Denon AVR-2311CI A/V Receiver
It’s not every day that I get to review a product from a 100-year-old brand name. But Denon is indeed celebrating its centenary in 2010.
When American-born Frederick Whitney Horn established the Japan Recorders Corporation in 1910, home audio playback was largely a matter of gramophones and shellacs. Between then and now, the company that eventually become known as Denon celebrated many firsts. In the 1950s alone, it sold the first LPs in Japan, a tape recorder for broadcast use, the first stereo records in Japan, and open-reel audiotapes.
The Denon that home theater buffs know and love really started gathering momentum with its first A/V amps in 1988, the world’s first Dolby Digital–equipped, THX-certified system in 1995, and the world’s first THX Surround EX system (with back-surrounds) in 1999. More recently, in 2008, Denon became the first company to combine Blu-ray with SACD and DVDAudio in a universal player. For the past eight years, Denon has been the D in D&M Holdings, along with stablemates Marantz, McIntosh, and Boston Acoustics. Read more about the Denon story at denon100.com.
What makes Denon compelling to present-day home theater buffs is not just its grand history. Denon has maintained its market share in A/V receivers by fervently seeking out the newest and coolest features and rushing them to market. If you want a state-of-the-art spec sheet, you’ll find it in Denon’s higher-end models. And if you want the must-have fundamentals at an affordable price, you’ll find them in Denon’s lower-end models.
Reading the Tea Leaves
The AVR-2311CI ($899) is one of eight new Denon A/V receivers, filling out a line with a total of 20 models. The other new models are the AVR-4311CI ($1,999), AVR-3311CI ($1,199), AVR-1911 ($599), AVR-1611 ($399)—plus the AVR-891 ($799), AVR-791 ($499), and AVR-591 ($349).
Even the least of the new ones includes HDMI 1.4a for full 3D compatibility, Dolby Pro Logic IIz height-channel enhancement, and a suite of Audyssey features. These include some form of MultEQ auto setup and room correction (not the lower-end 2EQ) plus Dynamic EQ and Dynamic Volume for slicker low-volume listening. All models have seven channels except for the bottom model, the five-channel AVR-591. The AVR-1911 and up (including the model reviewed here) have HD Radio, allowing reception of digital over-the-air AM and FM broadcasts.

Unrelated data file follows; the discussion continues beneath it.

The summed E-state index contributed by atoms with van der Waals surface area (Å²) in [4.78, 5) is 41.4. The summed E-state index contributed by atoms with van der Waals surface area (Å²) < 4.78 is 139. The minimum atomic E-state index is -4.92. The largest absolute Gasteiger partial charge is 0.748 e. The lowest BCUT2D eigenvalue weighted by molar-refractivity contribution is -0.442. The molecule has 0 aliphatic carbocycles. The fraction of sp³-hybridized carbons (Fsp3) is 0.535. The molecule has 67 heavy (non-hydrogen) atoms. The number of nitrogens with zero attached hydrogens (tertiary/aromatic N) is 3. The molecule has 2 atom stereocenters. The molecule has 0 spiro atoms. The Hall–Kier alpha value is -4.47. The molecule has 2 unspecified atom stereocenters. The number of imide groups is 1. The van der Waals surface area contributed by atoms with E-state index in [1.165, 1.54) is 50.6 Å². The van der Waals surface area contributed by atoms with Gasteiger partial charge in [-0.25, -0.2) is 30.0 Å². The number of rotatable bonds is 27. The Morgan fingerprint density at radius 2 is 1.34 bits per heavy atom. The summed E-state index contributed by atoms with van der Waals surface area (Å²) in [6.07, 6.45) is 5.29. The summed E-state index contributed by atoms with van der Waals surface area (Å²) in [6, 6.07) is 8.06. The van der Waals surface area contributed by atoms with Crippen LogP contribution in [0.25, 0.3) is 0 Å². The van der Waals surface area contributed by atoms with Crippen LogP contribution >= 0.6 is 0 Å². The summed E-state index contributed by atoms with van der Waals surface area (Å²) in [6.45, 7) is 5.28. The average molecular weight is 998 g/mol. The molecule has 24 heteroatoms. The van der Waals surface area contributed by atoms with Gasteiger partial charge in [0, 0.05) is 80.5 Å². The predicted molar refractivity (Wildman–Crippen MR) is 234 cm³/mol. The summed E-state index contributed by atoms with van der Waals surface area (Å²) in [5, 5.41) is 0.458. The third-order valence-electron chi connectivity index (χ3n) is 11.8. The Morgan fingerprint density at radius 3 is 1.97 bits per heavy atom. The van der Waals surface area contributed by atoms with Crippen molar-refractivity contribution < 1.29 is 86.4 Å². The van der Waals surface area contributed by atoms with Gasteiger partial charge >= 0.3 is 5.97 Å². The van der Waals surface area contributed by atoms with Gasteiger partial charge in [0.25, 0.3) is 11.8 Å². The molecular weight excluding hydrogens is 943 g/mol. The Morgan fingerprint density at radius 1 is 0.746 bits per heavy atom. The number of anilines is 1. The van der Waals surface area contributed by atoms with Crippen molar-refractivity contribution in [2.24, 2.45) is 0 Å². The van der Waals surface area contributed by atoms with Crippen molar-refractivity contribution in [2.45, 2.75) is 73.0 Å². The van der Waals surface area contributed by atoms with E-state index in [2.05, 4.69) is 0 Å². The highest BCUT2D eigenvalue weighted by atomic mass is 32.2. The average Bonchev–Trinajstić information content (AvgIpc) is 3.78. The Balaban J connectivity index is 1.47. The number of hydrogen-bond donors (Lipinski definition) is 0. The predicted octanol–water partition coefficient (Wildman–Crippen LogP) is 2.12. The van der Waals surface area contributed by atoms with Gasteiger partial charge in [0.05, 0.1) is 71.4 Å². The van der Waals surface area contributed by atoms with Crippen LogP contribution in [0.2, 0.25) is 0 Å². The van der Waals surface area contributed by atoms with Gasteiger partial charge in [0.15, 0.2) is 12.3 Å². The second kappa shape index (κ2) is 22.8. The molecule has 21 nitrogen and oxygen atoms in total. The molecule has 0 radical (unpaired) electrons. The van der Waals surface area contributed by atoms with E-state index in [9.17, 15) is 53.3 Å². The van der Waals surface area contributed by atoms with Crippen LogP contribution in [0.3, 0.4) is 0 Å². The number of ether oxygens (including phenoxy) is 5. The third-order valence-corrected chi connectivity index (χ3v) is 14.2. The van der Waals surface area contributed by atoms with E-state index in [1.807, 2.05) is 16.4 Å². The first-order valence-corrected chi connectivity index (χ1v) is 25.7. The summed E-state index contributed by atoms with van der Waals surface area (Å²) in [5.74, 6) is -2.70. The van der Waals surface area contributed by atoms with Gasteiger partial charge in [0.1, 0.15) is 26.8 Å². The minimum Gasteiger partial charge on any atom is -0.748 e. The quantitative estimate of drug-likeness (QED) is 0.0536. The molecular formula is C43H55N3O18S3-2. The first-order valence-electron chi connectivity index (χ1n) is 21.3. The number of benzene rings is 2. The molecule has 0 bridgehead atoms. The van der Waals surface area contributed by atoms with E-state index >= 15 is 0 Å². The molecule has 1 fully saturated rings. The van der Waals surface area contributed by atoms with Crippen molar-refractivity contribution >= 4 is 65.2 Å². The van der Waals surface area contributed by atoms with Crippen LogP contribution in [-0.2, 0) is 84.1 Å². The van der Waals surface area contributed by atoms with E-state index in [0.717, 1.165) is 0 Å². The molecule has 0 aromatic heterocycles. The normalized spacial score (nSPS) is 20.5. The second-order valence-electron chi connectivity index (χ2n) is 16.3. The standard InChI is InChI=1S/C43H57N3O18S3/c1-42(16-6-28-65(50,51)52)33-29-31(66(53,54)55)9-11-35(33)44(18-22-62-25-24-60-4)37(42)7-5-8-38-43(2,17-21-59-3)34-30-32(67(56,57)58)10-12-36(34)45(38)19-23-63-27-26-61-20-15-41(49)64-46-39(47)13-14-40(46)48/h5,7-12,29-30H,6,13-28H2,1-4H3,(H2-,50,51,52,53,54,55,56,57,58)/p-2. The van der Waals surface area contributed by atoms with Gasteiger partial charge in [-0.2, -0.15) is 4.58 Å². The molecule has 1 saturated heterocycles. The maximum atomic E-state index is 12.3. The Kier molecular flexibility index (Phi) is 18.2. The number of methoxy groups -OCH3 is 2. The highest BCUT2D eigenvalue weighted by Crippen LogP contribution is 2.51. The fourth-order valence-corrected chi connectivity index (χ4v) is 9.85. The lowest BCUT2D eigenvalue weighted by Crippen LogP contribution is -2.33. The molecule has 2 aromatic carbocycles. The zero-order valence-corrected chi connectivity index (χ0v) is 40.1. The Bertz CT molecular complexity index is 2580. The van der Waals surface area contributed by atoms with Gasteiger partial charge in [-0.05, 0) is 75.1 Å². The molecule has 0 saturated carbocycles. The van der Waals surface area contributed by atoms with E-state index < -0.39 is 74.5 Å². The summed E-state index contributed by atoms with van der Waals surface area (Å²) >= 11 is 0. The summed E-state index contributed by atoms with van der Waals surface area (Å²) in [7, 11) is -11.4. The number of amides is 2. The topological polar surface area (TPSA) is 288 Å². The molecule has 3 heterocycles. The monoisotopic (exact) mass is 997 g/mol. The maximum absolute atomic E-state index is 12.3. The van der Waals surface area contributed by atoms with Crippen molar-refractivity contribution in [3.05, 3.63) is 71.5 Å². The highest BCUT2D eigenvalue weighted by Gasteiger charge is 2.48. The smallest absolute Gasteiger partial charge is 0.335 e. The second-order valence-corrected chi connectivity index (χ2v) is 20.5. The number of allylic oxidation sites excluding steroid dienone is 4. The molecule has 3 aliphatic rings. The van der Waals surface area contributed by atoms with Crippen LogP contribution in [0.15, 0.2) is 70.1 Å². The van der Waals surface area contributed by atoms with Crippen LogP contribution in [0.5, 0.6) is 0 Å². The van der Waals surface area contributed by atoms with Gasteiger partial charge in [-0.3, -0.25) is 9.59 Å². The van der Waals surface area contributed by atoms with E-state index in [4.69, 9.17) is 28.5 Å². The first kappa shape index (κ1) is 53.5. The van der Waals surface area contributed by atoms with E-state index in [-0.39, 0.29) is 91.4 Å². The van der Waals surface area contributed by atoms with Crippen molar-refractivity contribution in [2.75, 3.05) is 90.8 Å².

Note the $300 gap between the AVR-2311CI, reviewed here, and the step-up AVR-3311CI. The differences between them fall under the heading of networked audio. The AVR-3311CI offers a network connection, Internet radio via Pandora, support for the Rhapsody and Napster music subscription services, and DLNA certification, which allows access of various media from a PC connected to the same router. The AVR-3311CI also throws in Audyssey DSX height and width enhancement.
Perhaps the AVR-2311CI’s greatest claim to fame is that it’s the lowest-priced Denon, out of three new ones, to win the CI designation. That stands for Custom Integration. These products are designed with feedback from installers and incorporate the features they demand, such as Control4 certification for home automation and compatibility with numerous interface technologies. Denon has created its own remote modules for use with Crestron whole-house control systems, so installers can create systems by dragging and dropping programming tools.